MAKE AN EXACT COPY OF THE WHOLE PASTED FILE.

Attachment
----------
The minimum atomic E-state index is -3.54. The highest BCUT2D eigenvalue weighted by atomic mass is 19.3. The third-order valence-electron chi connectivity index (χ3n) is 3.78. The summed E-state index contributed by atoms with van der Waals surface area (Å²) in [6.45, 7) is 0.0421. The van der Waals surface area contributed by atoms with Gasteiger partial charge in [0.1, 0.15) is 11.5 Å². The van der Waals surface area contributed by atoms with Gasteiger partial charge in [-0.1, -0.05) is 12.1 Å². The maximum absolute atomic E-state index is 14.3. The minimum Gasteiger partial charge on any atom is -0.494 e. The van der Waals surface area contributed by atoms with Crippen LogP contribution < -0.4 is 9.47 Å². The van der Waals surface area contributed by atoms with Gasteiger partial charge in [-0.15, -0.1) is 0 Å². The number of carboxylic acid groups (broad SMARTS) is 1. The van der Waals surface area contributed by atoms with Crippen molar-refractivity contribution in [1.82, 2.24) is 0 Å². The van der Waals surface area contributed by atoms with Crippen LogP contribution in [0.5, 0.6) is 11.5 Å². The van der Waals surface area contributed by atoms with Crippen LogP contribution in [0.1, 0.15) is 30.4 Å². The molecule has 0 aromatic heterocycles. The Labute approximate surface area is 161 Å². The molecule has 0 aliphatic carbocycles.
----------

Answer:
The minimum atomic E-state index is -3.54. The highest BCUT2D eigenvalue weighted by atomic mass is 19.3. The third-order valence-electron chi connectivity index (χ3n) is 3.78. The summed E-state index contributed by atoms with van der Waals surface area (Å²) in [6.45, 7) is 0.0421. The van der Waals surface area contributed by atoms with Gasteiger partial charge in [0.1, 0.15) is 11.5 Å². The van der Waals surface area contributed by atoms with Gasteiger partial charge in [-0.1, -0.05) is 12.1 Å². The maximum absolute atomic E-state index is 14.3. The minimum Gasteiger partial charge on any atom is -0.494 e. The van der Waals surface area contributed by atoms with Crippen LogP contribution < -0.4 is 9.47 Å². The van der Waals surface area contributed by atoms with Gasteiger partial charge in [-0.15, -0.1) is 0 Å². The number of carboxylic acid groups (broad SMARTS) is 1. The van der Waals surface area contributed by atoms with Crippen molar-refractivity contribution in [1.82, 2.24) is 0 Å². The van der Waals surface area contributed by atoms with Crippen LogP contribution in [0.5, 0.6) is 11.5 Å². The van der Waals surface area contributed by atoms with Crippen LogP contribution in [0.1, 0.15) is 30.4 Å². The molecule has 0 aromatic heterocycles. The Labute approximate surface area is 161 Å². The molecule has 0 aliphatic carbocycles.